journey to the giant ditch
Category : Seeing the World
I did it. I got up off the sun lounger, departed my poolside happy-place. We all did, on Wednesday, in search of a canyon, one that suits the name and, I’d go so far as to say, is possibly in the same class as the grand one state-side.
It was a long drive and there were some rough times with the wee ones. Always a risk, travelling with a baby and toddler.
All in all they did very well. Louis slept a lot and Elena had several short sleeps but was less than content for quite a while later in the day. Holding Gran’s hand seemed to help some of the time.
We had lunch at Saint Maxime before heading inland and drove through a military base on our way to the canyon. Saw a few soldiers in their trucks and a base-area with loads of tanks. Bit of advice: don’t attack France with anything. Other than words – liberte! after all.
We drove toward Castellane, through a gorge, thinking it was the canyon. The rock formations were awe-inspiring and the scale, grand!
Castellane was fantastic – pokey little street after pokey cobbled little street, wonky and ancient buildings and walls, with bright shutters and intriguing doorways
This particular path was narrower than the rest, but wider either side of this point. Still, not for cars, this road. And it wasn’t the only one.
We found a cafe and indulged in waffles and crepes with our afternoon coffee. Louis preferred the fountain to his waffle – mad child. He was particularly fascinated by the gutter beneath the doggy-trough bit… Mum was a bit worried when he started drinking the water out of his hand and then we realized he’d learnt that particular trick from her at teeth-brushing time the previous night. Hm…
Elena took turns cuddling and dancing about with each of us, glad to be free of the car.
It was a gorgeous little courtyard with a few shops around, no doubt a hive of activity in peak season, but most of the shops were still open for us to look around, even though school’s been back for three weeks now.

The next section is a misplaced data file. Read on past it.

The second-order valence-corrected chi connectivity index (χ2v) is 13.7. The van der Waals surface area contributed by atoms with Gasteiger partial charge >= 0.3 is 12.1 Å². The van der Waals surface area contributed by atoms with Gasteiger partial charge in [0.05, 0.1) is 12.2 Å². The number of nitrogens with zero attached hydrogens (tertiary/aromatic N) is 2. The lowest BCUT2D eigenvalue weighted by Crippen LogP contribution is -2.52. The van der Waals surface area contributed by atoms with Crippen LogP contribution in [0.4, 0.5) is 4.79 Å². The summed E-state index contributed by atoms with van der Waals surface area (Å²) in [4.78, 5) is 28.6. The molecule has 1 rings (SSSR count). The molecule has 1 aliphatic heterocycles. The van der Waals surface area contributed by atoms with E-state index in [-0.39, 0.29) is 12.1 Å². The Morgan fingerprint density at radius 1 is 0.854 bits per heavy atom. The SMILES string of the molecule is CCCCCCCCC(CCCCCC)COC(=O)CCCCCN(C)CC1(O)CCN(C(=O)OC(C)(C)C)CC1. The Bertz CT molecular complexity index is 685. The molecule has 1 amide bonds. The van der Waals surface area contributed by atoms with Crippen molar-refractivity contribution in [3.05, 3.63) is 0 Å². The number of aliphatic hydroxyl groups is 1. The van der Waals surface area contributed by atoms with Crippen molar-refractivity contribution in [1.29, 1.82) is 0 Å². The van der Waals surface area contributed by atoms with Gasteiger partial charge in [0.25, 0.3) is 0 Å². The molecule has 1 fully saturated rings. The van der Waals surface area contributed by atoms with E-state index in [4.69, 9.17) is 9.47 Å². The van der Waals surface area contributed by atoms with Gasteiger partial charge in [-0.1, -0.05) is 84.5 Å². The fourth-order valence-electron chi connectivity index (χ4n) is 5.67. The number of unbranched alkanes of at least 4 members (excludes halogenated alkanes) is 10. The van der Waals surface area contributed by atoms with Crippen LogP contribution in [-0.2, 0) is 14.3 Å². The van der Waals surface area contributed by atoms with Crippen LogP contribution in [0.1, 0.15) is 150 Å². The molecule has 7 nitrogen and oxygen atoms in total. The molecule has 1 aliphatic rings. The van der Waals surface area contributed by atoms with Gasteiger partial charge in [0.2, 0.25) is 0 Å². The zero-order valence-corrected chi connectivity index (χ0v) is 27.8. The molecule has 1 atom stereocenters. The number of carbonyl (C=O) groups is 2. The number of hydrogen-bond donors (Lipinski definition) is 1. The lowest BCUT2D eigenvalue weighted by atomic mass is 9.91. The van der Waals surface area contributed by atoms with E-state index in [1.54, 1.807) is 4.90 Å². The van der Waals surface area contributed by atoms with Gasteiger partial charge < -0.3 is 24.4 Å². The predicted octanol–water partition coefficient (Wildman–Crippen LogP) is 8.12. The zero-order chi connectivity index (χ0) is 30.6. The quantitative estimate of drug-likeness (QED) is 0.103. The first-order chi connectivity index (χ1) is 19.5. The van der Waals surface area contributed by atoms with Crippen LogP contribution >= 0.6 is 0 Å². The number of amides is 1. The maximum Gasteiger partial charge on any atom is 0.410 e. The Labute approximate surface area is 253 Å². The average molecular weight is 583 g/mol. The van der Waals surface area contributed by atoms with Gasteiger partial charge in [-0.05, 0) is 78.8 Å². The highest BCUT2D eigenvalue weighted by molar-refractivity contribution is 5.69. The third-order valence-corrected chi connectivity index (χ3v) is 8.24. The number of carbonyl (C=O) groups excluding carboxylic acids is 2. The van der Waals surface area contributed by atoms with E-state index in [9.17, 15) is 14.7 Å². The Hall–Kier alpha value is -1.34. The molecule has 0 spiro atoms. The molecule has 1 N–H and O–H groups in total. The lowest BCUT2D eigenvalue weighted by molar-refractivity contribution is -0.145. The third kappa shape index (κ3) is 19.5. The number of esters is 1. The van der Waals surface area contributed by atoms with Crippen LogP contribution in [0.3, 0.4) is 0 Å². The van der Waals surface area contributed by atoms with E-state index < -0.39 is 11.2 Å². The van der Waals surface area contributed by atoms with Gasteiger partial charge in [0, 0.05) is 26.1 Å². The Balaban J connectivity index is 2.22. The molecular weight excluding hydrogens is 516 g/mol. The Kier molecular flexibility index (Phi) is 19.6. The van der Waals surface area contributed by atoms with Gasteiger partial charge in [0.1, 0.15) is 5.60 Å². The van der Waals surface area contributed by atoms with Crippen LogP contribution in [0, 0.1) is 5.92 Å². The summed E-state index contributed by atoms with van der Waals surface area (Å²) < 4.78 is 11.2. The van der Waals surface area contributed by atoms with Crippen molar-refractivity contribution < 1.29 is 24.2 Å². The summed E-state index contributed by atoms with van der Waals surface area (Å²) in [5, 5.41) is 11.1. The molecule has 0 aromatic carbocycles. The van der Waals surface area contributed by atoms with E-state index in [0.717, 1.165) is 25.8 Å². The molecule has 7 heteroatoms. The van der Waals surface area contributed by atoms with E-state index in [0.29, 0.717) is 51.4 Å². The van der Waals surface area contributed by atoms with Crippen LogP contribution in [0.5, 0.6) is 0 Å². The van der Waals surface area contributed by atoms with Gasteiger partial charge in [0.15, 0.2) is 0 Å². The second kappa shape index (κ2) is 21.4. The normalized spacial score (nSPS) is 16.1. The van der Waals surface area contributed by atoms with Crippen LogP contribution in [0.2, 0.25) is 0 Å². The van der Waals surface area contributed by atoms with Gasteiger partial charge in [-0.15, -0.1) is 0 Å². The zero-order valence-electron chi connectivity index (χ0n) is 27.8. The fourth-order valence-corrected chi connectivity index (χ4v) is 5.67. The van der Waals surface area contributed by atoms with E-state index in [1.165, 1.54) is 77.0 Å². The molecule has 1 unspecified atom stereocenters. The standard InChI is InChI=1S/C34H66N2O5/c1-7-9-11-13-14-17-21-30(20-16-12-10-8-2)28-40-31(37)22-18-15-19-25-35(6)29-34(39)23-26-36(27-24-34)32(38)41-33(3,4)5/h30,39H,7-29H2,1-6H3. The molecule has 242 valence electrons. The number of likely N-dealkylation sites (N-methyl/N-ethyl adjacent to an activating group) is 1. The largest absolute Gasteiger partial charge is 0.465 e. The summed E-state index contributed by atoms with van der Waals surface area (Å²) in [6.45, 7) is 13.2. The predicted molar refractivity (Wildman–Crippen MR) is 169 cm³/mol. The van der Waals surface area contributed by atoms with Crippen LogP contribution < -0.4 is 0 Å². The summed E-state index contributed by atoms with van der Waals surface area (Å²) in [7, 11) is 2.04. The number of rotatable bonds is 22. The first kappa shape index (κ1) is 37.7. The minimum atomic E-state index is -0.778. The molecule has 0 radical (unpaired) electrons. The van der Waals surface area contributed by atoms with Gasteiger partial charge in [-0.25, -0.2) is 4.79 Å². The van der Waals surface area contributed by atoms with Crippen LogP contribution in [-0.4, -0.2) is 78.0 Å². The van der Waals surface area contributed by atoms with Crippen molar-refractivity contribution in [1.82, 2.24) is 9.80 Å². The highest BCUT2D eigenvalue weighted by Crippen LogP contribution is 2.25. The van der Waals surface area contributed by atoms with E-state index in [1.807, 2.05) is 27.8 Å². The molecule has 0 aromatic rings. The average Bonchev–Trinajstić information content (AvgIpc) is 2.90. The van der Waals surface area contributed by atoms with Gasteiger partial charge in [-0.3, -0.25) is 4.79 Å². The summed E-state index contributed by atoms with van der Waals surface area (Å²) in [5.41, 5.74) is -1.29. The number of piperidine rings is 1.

One particular shop stood out, what with having no postcards out front. Or was it the gas-mask-wearing mannequin? Inside we discovered a holy grail of… well, crap, if I’m honest. But old crap. Like helmets from wars and shell-casings from what must have been small missiles!
Another interesting sight – High above Castellane there is this crazy cliff, and upon the cliff, a church. Kept catching glimpses of it between crooked buildings.
Luuk found a map in one shop and discovered that we had not yet seen the actual canyon, so off we went to find it, hoping the kids wouldn’t completely lose it.
We drove past this town twice in our travels and it captured our imaginations – a castle cut into the rock, layers of these tall, narrow houses, and a noisy donkey on the hill. What must it be like to live here?
The view, looking back toward Castellane was amazing – huge sky and layer upon layer of mountains and valleys, numerous quaint towns, cliffs and rocks and forests…
Finally, over another hill, we found the actual canyon.
Hello, vertigo. The cliff just fell away beneath the road and further along it was even more dramatic.
A colleague of Luuk’s had told him of a thousand foot drop and it lived up to expectations. We wowed our way along a very high road, looking out and over at a deep, deep ditch, the river at the bottom, a squiggle of shiny water in the distance.
It was a long drive home but we more than fulfilled the adventure quota of our holiday!
We spent the next day lazing about, poolside or inside, reading and relaxing. Elena, celebrating her freedom from a confining carseat, no doubt, did her first roll! And Louis, not to be outdone, fell in the pool, giving us a fair scare. I put my kindle down, somehow doing it no damage at all, and dived in. I lifted him to the surface, not knowing what to expect. He didn’t even choke – must’ve held his breath, smart cookie. And whew. He was a bit upset but very robust really.